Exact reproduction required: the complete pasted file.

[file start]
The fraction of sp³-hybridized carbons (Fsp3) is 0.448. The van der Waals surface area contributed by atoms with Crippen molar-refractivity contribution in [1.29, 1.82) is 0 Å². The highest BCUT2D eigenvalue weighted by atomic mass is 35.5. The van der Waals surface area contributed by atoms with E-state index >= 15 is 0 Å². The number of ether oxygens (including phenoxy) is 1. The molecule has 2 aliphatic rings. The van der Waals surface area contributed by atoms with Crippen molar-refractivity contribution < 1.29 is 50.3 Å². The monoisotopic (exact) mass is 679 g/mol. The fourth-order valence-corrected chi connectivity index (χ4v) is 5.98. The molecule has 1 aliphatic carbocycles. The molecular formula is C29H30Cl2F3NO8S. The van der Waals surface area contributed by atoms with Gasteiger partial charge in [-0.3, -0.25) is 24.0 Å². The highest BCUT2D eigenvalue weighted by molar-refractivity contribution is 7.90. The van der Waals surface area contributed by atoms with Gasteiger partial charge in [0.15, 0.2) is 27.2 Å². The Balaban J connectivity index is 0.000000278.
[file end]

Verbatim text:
The fraction of sp³-hybridized carbons (Fsp3) is 0.448. The van der Waals surface area contributed by atoms with Crippen molar-refractivity contribution in [1.29, 1.82) is 0 Å². The highest BCUT2D eigenvalue weighted by atomic mass is 35.5. The van der Waals surface area contributed by atoms with E-state index >= 15 is 0 Å². The number of ether oxygens (including phenoxy) is 1. The molecule has 2 aliphatic rings. The van der Waals surface area contributed by atoms with Crippen molar-refractivity contribution < 1.29 is 50.3 Å². The monoisotopic (exact) mass is 679 g/mol. The fourth-order valence-corrected chi connectivity index (χ4v) is 5.98. The molecule has 1 aliphatic carbocycles. The molecular formula is C29H30Cl2F3NO8S. The van der Waals surface area contributed by atoms with Gasteiger partial charge in [-0.3, -0.25) is 24.0 Å². The highest BCUT2D eigenvalue weighted by molar-refractivity contribution is 7.90. The van der Waals surface area contributed by atoms with Gasteiger partial charge in [0.15, 0.2) is 27.2 Å². The Balaban J connectivity index is 0.000000278.